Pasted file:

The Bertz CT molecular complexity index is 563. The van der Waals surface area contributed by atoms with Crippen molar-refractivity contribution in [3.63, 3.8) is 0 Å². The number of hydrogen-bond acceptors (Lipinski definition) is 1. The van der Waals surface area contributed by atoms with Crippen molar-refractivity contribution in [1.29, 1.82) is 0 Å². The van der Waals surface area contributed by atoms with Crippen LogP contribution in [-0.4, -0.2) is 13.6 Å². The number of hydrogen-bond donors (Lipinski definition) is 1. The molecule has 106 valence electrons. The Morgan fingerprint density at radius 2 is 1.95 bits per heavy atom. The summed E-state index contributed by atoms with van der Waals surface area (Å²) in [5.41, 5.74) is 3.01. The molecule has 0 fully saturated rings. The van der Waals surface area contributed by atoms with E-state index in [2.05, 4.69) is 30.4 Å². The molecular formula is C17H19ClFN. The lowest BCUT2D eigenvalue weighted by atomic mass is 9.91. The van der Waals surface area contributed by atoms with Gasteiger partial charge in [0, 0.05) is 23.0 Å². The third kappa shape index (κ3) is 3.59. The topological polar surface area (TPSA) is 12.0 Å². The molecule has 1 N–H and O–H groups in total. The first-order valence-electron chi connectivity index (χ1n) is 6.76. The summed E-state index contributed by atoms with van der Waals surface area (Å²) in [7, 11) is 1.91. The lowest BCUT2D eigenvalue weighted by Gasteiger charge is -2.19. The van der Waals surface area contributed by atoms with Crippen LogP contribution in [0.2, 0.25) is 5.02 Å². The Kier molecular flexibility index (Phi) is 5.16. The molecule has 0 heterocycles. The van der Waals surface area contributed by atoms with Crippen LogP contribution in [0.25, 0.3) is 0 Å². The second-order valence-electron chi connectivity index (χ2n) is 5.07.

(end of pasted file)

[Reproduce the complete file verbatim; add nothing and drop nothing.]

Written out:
The Bertz CT molecular complexity index is 563. The van der Waals surface area contributed by atoms with Crippen molar-refractivity contribution in [3.63, 3.8) is 0 Å². The number of hydrogen-bond acceptors (Lipinski definition) is 1. The van der Waals surface area contributed by atoms with Crippen molar-refractivity contribution in [1.29, 1.82) is 0 Å². The van der Waals surface area contributed by atoms with Crippen LogP contribution in [-0.4, -0.2) is 13.6 Å². The number of hydrogen-bond donors (Lipinski definition) is 1. The molecule has 106 valence electrons. The Morgan fingerprint density at radius 2 is 1.95 bits per heavy atom. The summed E-state index contributed by atoms with van der Waals surface area (Å²) in [5.41, 5.74) is 3.01. The molecule has 0 fully saturated rings. The van der Waals surface area contributed by atoms with E-state index in [2.05, 4.69) is 30.4 Å². The molecular formula is C17H19ClFN. The lowest BCUT2D eigenvalue weighted by atomic mass is 9.91. The van der Waals surface area contributed by atoms with Gasteiger partial charge in [0, 0.05) is 23.0 Å². The third kappa shape index (κ3) is 3.59. The topological polar surface area (TPSA) is 12.0 Å². The molecule has 1 N–H and O–H groups in total. The first-order valence-electron chi connectivity index (χ1n) is 6.76. The summed E-state index contributed by atoms with van der Waals surface area (Å²) in [7, 11) is 1.91. The lowest BCUT2D eigenvalue weighted by Gasteiger charge is -2.19. The van der Waals surface area contributed by atoms with Crippen LogP contribution in [0.2, 0.25) is 5.02 Å². The Kier molecular flexibility index (Phi) is 5.16. The molecule has 0 heterocycles. The van der Waals surface area contributed by atoms with Crippen LogP contribution in [0.25, 0.3) is 0 Å². The second-order valence-electron chi connectivity index (χ2n) is 5.07.